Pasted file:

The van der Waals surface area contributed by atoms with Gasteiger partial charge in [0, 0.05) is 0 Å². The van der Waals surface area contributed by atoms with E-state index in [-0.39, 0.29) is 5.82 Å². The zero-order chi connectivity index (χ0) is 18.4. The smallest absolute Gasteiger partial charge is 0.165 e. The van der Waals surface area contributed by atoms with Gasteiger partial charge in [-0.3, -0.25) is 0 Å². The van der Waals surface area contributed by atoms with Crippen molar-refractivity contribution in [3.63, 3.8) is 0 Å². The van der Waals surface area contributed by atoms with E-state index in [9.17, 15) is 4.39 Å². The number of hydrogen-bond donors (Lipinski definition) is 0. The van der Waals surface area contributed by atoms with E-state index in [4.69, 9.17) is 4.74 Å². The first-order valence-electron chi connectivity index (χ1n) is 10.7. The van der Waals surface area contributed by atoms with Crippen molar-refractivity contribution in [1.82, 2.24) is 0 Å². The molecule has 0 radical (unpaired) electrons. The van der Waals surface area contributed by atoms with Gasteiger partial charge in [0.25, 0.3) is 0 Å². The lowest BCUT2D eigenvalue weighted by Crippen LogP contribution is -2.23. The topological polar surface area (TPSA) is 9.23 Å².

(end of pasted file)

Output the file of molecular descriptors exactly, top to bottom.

The van der Waals surface area contributed by atoms with Gasteiger partial charge in [0, 0.05) is 0 Å². The van der Waals surface area contributed by atoms with E-state index in [-0.39, 0.29) is 5.82 Å². The zero-order chi connectivity index (χ0) is 18.4. The smallest absolute Gasteiger partial charge is 0.165 e. The van der Waals surface area contributed by atoms with Gasteiger partial charge in [-0.3, -0.25) is 0 Å². The van der Waals surface area contributed by atoms with Crippen molar-refractivity contribution in [3.63, 3.8) is 0 Å². The van der Waals surface area contributed by atoms with E-state index in [9.17, 15) is 4.39 Å². The number of hydrogen-bond donors (Lipinski definition) is 0. The van der Waals surface area contributed by atoms with E-state index in [4.69, 9.17) is 4.74 Å². The first-order valence-electron chi connectivity index (χ1n) is 10.7. The van der Waals surface area contributed by atoms with Crippen molar-refractivity contribution in [1.82, 2.24) is 0 Å². The molecule has 0 radical (unpaired) electrons. The van der Waals surface area contributed by atoms with Gasteiger partial charge in [0.25, 0.3) is 0 Å². The lowest BCUT2D eigenvalue weighted by Crippen LogP contribution is -2.23. The topological polar surface area (TPSA) is 9.23 Å².